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The big deal with robotic process automation

I am literally amazed at the enthusiastic level of interest/hype in robotic process automation, also known as intelligent automation. It’s been a long time since I’ve seen hardened IT execs and seasoned business people get so excited by a technology (much less a non-glamourous product category that automates clerical/administrative work.) Need some examples? Here’s a few:

  • In August, at a PEX conference (which stands for process excellence) all the RPA sessions were packed to standing room-only level. In a few instances, attendees were spilling out into the hallways.
  • Yesterday, I watched an RPA/IA webinar presented by KPMG and Kofax, sponsored by the Institute for Robotic Process Automation and Artificial Intelligence. The moderator mentioned that nearly 1000 participants were dialed in. When is the last time you’ve been involved in a technology webinar that drew that many real-time listeners?
  • Recently, I moderated an AI panel at Cybage’s Executive forum. Of all the exciting AI technologies to spotlight, RPA and bots were singled out for special attention in the title of the session.

I could go on and on. Bots–whether robots or chatbots or some other bot–are all hot, seizing the imagination of business, marketing and IT alike.

But why?

I’m not really sure. (Maybe ERP was super, red hot once upon a time and I’ve just forgotten about it.)
But, to be fair, there is a “there” there. Here are some possible reasons why bots are capturing way more attention these days than other high impact software tools:

  1. Volume. Robots can perform a massive amount of boring, repetitive work that is otherwise dreary, de-humanizing, drudge-work for people to do. Who wouldn’t want that kind of mindless work to go away?
  2. Labor savings. The administrative/manual/semi-automated work that robots tackle can be finished in seconds or minutes. In contrast, it could take a person hours to get the same work done. And speed = massive labor savings. For example, a shared services group processes several thousand case files per week, with each case requiring two or more hours work. Intelligent automation software processes a case in 30-60 seconds and the entire case workload can be processed overnight.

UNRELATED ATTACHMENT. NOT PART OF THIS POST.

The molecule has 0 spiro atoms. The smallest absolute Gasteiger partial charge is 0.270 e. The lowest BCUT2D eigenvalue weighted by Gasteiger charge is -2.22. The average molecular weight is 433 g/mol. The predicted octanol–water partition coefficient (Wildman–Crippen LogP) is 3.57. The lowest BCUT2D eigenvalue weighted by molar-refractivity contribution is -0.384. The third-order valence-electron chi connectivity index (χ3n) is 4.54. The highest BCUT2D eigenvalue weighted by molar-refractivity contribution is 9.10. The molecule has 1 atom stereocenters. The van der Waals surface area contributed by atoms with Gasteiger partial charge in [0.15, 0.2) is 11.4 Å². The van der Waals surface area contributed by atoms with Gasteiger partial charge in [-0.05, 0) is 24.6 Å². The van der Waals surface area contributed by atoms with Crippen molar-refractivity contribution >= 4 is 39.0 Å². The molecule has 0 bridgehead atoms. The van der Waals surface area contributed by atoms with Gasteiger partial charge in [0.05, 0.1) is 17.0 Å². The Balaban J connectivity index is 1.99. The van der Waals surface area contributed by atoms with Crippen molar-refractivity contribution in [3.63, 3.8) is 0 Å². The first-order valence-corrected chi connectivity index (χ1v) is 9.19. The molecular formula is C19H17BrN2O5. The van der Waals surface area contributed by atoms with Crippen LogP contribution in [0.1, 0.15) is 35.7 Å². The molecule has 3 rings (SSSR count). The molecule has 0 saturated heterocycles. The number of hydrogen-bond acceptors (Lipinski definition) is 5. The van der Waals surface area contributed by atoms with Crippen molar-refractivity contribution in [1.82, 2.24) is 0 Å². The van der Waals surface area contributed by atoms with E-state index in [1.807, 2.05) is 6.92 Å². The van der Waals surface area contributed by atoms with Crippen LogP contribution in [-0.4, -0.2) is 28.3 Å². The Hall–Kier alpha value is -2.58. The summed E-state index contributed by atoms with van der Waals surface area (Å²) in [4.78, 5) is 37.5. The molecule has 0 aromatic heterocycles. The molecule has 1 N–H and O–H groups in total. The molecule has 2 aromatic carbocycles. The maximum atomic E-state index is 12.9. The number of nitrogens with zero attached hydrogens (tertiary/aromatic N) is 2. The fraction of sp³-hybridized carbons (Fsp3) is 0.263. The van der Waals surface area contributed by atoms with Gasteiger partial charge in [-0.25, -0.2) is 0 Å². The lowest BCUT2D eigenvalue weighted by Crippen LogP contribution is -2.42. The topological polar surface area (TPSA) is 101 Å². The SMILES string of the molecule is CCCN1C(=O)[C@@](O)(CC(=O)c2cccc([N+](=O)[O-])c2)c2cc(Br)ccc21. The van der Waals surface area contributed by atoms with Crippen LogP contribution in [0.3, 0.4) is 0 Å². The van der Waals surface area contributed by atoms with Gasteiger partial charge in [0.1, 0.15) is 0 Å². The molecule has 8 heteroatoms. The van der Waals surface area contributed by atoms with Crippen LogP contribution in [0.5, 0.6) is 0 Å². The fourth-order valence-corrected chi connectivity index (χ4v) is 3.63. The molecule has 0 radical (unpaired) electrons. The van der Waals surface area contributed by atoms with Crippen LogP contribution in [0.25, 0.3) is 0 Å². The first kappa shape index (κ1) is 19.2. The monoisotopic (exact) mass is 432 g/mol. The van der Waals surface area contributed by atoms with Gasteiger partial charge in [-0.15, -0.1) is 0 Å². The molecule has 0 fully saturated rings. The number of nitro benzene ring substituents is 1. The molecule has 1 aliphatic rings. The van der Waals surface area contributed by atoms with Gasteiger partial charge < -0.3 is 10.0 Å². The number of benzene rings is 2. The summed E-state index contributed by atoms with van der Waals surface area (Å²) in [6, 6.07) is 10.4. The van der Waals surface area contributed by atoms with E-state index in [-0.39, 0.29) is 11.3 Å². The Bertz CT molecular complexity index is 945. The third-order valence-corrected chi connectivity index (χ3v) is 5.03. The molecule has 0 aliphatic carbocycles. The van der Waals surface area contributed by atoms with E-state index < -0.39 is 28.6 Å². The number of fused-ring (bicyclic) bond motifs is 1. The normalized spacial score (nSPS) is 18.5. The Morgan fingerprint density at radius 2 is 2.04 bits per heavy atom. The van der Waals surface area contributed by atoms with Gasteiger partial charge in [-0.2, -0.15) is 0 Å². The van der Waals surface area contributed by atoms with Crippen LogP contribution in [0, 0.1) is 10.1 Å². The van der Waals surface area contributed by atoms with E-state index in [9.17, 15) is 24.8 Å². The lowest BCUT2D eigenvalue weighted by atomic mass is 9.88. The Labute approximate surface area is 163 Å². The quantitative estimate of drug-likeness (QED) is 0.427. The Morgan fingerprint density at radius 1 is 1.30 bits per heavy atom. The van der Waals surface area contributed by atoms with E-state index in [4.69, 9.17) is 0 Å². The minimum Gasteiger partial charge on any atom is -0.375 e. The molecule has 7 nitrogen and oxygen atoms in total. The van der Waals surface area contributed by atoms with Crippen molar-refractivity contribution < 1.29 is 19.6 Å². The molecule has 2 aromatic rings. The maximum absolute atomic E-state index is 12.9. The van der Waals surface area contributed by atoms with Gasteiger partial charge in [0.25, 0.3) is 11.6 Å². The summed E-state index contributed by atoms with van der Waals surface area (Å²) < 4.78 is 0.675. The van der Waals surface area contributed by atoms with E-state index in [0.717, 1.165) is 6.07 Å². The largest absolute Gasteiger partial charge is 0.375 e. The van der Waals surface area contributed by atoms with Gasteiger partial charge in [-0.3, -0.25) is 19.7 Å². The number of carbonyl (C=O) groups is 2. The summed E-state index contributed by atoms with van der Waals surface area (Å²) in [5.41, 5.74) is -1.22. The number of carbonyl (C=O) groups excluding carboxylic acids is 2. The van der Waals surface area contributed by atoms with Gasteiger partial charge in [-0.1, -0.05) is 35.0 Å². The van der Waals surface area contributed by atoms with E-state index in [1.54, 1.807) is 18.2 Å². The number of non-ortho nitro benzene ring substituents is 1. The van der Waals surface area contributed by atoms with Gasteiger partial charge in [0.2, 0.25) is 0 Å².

3. Speed of business.  So many industries are now hypercompetitive, requiring work to be processed instantly.  For example, Wall Street, the City of London and other financial districts require hyperspeeds to stay in business. Removing clerical work can make a huge difference. Any way you measure it, machine speed is far superior to human speed.
  4. Accuracy. Sometimes error-free work is more valuable than faster work. Intelligent automation wins again by cutting way, way down on mistakes. Errors are introduced whenever there’s sheer boredom and fatigue involved in doing low-value clerical work, such as copying and pasting data from one software app to another, retrieving data from an external portal and putting it into e-mails, and so forth. Investigatory, compliance and customer-facing work would all greatly benefit from high accuracy levels (executed at lightening fast speeds.)
  5. Priority.  RPA is hot in part because companies often limp along with unintegrated systems that are not high enough priority to warrant IT developing APIs.  When so many unintegrated business systems, websites, portals, and email systems begin to stack up, some workers may think the entire business is mired down in unworkable systems. Yet IT may be working at breakneck speed to deploy a single strategic business system. Robots can make a huge (albeit stop-gap) difference if the lack of integration is a bottleneck.

But RPA doesn’t have to stay in the equivalent of the digital basement. While some of the clerical, swivel-chair work is a temporary solution until more integrated, modernized IT systems are deployed, there’s also a role for RPA or IA (take your pick) in more cutting edge solutions. This is particularly the case when companies implement and automate end-to-end business processes that not only deliver great customer experiences but also provide operational excellence. (This is where digital outside meets digital inside.) In these instances, RPA may be combined with other technologies such as CRM, predictive analytics, next best action, natural language processing, and other technologies. At PegaWorld this year, I heard several banks and financial services companies describe how they had combined RPA with other technologies in support of cross-functional processes. It is a totally different but equally valid way to conceive of RPA (see figure below).

Still, I think it’s fair to put RPA and IA into perspective instead of joining the hype bandwagon. The reality is that RPA can save companies a ton of money in labor costs. That makes it exciting and worth spending time to understand and use. But the huge wave of new technology–especially AI– that will coming at us over the next few years is mind-blowing. As a CEO on my Cybage panel said, “think of RPA as yet another tool you have in the AI inventory.”  Good advice.




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